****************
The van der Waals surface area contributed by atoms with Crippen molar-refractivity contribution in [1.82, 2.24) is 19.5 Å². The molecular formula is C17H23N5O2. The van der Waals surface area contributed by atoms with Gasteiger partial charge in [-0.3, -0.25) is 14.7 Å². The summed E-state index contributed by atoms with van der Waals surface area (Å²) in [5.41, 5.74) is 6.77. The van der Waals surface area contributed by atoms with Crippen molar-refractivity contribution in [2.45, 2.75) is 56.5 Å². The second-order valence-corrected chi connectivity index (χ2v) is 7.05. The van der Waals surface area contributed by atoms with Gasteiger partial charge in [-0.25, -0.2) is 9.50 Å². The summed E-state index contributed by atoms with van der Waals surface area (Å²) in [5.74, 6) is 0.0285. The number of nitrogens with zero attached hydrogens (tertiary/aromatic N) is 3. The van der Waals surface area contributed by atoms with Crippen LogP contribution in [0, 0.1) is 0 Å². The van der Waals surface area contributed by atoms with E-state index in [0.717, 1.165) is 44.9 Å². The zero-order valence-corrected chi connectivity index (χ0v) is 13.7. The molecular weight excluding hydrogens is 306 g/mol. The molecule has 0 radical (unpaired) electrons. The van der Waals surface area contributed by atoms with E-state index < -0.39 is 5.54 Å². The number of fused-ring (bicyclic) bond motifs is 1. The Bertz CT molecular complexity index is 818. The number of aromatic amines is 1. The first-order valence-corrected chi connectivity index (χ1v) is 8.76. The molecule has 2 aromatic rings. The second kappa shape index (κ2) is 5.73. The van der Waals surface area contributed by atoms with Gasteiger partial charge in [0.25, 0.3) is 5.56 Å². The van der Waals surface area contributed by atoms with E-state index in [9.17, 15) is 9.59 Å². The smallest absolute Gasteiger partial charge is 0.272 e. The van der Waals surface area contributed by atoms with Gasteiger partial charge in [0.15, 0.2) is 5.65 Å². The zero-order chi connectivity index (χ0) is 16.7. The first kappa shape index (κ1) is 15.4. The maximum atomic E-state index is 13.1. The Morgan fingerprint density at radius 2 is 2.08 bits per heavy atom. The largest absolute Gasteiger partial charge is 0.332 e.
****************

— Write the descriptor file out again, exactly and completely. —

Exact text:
The van der Waals surface area contributed by atoms with Crippen molar-refractivity contribution in [1.82, 2.24) is 19.5 Å². The molecular formula is C17H23N5O2. The van der Waals surface area contributed by atoms with Gasteiger partial charge in [-0.3, -0.25) is 14.7 Å². The summed E-state index contributed by atoms with van der Waals surface area (Å²) in [5.41, 5.74) is 6.77. The van der Waals surface area contributed by atoms with Crippen molar-refractivity contribution in [2.45, 2.75) is 56.5 Å². The second-order valence-corrected chi connectivity index (χ2v) is 7.05. The van der Waals surface area contributed by atoms with Gasteiger partial charge in [-0.25, -0.2) is 9.50 Å². The summed E-state index contributed by atoms with van der Waals surface area (Å²) in [5.74, 6) is 0.0285. The number of nitrogens with zero attached hydrogens (tertiary/aromatic N) is 3. The van der Waals surface area contributed by atoms with Crippen LogP contribution in [0, 0.1) is 0 Å². The van der Waals surface area contributed by atoms with E-state index in [0.717, 1.165) is 44.9 Å². The zero-order valence-corrected chi connectivity index (χ0v) is 13.7. The molecular weight excluding hydrogens is 306 g/mol. The molecule has 0 radical (unpaired) electrons. The van der Waals surface area contributed by atoms with E-state index < -0.39 is 5.54 Å². The number of fused-ring (bicyclic) bond motifs is 1. The Bertz CT molecular complexity index is 818. The number of aromatic amines is 1. The first-order valence-corrected chi connectivity index (χ1v) is 8.76. The molecule has 2 aromatic rings. The second kappa shape index (κ2) is 5.73. The van der Waals surface area contributed by atoms with Gasteiger partial charge in [0.25, 0.3) is 5.56 Å². The van der Waals surface area contributed by atoms with E-state index in [9.17, 15) is 9.59 Å². The smallest absolute Gasteiger partial charge is 0.272 e. The van der Waals surface area contributed by atoms with Gasteiger partial charge in [0.15, 0.2) is 5.65 Å². The zero-order chi connectivity index (χ0) is 16.7. The first kappa shape index (κ1) is 15.4. The maximum atomic E-state index is 13.1. The Morgan fingerprint density at radius 2 is 2.08 bits per heavy atom. The largest absolute Gasteiger partial charge is 0.332 e.